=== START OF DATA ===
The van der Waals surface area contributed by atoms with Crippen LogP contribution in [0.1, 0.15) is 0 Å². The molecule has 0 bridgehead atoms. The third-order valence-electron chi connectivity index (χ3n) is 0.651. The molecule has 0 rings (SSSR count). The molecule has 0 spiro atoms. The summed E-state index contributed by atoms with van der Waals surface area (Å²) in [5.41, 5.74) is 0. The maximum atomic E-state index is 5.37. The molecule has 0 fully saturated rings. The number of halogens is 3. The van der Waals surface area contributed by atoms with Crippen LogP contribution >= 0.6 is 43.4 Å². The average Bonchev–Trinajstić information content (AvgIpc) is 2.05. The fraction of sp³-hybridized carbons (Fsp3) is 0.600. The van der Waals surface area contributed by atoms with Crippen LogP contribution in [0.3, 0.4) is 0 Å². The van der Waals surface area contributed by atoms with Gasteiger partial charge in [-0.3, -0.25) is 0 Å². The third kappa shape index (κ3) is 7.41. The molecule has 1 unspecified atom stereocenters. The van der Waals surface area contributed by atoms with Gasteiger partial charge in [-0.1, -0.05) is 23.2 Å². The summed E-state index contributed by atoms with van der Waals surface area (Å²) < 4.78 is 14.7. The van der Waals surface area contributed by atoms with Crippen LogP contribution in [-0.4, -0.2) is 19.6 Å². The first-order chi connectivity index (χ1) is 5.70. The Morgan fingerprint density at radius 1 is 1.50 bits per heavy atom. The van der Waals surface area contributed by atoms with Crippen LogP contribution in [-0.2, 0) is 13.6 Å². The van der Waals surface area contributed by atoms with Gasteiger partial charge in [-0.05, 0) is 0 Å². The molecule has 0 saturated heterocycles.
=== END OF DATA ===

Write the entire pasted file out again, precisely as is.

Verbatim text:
The van der Waals surface area contributed by atoms with Crippen LogP contribution in [0.1, 0.15) is 0 Å². The molecule has 0 bridgehead atoms. The third-order valence-electron chi connectivity index (χ3n) is 0.651. The molecule has 0 rings (SSSR count). The molecule has 0 spiro atoms. The summed E-state index contributed by atoms with van der Waals surface area (Å²) in [5.41, 5.74) is 0. The maximum atomic E-state index is 5.37. The molecule has 0 fully saturated rings. The number of halogens is 3. The van der Waals surface area contributed by atoms with Crippen LogP contribution >= 0.6 is 43.4 Å². The average Bonchev–Trinajstić information content (AvgIpc) is 2.05. The fraction of sp³-hybridized carbons (Fsp3) is 0.600. The van der Waals surface area contributed by atoms with Crippen LogP contribution in [0.3, 0.4) is 0 Å². The van der Waals surface area contributed by atoms with Gasteiger partial charge in [-0.3, -0.25) is 0 Å². The third kappa shape index (κ3) is 7.41. The molecule has 1 unspecified atom stereocenters. The van der Waals surface area contributed by atoms with Gasteiger partial charge in [-0.1, -0.05) is 23.2 Å². The summed E-state index contributed by atoms with van der Waals surface area (Å²) < 4.78 is 14.7. The van der Waals surface area contributed by atoms with Crippen LogP contribution in [-0.4, -0.2) is 19.6 Å². The first-order chi connectivity index (χ1) is 5.70. The Morgan fingerprint density at radius 1 is 1.50 bits per heavy atom. The van der Waals surface area contributed by atoms with Crippen LogP contribution in [-0.2, 0) is 13.6 Å². The van der Waals surface area contributed by atoms with Gasteiger partial charge in [-0.05, 0) is 0 Å². The molecule has 0 saturated heterocycles.